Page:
…with co-ordinated strike action to follow in 2013?

Unite General Secretary Len McCluskey warns that co-ordinated strike action in response to public spending cuts could be in prospect for 2013, the BBC reports.

McCluskey says:


There is a real chance of co-ordinated action, if not this winter then certainly early next year. [...] We would certainly support calls for co-ordinated industrial action on pay and indeed other issues. It was never going to be one single march on 26 March [2012], or indeed one dispute over pensions – it was always going to be an ongoing fight.

The Guardian reports that McCluskey will use his speech at the Trades Union Congress in Brighton to “urge the government to raise the minimum wage by £1 to £7.19 and introduce a cap on energy bill increases.”

He argues that this would result in “a huge injection of funds into the economy.”

Statements from the Unison, GMB and PCS unions

Recent statements of renewed militancy and an increasingly collaborative approach from other unions include the following:

  • The Unison and GMB unions are combining efforts to create what the Guardian describes as an “anti-austerity alliance.” Unison General Secretary Dave Prentis says: “It makes absolute sense for us to join forces, and speak with one voice against this mindless austerity agenda which is only dragging the country down.”
  • PCS General Secretary Mark Serwotka says: “[W]e need unity across the trade unions, in campaigning organisations and in parliament. That unity is built around opposing this Tory-led government’s attacks on the people we represent.”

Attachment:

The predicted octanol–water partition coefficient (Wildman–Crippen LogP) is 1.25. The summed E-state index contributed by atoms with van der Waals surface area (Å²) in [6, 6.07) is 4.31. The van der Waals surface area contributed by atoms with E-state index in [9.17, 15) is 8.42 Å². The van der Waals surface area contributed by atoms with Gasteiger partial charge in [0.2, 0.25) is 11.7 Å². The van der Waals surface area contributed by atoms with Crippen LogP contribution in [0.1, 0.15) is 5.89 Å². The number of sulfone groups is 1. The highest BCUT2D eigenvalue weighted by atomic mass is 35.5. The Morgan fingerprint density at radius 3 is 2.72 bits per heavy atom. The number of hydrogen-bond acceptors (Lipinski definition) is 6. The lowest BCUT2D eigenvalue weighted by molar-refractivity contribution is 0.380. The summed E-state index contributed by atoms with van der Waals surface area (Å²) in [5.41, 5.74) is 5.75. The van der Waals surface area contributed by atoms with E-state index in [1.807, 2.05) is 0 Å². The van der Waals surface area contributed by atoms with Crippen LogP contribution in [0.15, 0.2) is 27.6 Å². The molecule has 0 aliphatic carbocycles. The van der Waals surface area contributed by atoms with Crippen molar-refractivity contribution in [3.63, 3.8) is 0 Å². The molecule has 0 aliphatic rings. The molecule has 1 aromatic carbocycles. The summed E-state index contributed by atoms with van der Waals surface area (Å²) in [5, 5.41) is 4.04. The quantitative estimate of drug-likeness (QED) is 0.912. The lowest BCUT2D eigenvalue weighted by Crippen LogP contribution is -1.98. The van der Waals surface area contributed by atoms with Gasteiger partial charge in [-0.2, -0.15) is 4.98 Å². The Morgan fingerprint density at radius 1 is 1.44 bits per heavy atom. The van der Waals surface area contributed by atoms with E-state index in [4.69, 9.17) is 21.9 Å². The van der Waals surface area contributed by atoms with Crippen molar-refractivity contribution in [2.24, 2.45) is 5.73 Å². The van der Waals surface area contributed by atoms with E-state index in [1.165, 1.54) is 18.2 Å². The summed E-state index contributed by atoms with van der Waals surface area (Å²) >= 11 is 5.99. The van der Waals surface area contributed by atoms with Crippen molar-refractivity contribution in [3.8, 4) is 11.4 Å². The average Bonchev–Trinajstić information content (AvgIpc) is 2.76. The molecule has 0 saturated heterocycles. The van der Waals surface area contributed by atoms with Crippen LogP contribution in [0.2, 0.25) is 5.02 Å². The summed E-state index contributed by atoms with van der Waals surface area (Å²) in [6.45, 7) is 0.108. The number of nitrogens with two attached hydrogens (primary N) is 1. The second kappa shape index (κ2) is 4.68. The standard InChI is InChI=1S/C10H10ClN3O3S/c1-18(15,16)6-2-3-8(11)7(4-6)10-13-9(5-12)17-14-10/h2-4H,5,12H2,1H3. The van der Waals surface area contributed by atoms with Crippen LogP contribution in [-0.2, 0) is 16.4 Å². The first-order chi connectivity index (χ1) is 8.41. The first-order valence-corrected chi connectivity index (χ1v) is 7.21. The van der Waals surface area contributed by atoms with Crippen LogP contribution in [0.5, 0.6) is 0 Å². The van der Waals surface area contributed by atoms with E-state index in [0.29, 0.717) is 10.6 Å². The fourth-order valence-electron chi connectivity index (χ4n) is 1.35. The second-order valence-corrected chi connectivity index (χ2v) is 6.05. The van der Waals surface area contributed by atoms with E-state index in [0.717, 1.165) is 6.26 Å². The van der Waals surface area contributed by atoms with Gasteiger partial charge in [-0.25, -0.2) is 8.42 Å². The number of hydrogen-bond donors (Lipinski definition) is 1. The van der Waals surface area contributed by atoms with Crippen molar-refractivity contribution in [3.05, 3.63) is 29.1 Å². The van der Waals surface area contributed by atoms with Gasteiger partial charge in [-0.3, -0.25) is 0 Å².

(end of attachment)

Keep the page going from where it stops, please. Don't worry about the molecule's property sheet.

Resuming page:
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One Response to Union activity on the rise as TUC plans mass demonstration in London for Saturday 20 October 2012

  1. Marina 2 October 2012 at 5:09 am #

    The link’ was effectively breokn when Labour reneged on their side of the deal in the Warwick Agreement’.There is little doubt that Labour would not have survived the 2005 election without the support of the unions and their members.However, once that was achieved Labour always found another issue deserving greater priority than the repeal of Thatcher’s anti-TU legislation.My own trade union activity dates from 1950 but my Labour Party membership only started in 1964 and was only based on the understanding that the Party was the political wing of the trade union movement. That may have been the case in those days but the current Labour Party has been subverted and infiltrated by a self-perceived elite from a privileged background.This seems to have been well demonstrated by Polly Toynbee’s recent work on the class ceiling’ which revealed that no less than 15% of Labour MP’s were privately educated.We used to believe in government by the people, for the people and of the people’ but there is an ever-deceasing proportion of Labour MPs who are of’ the working class. Nuff said.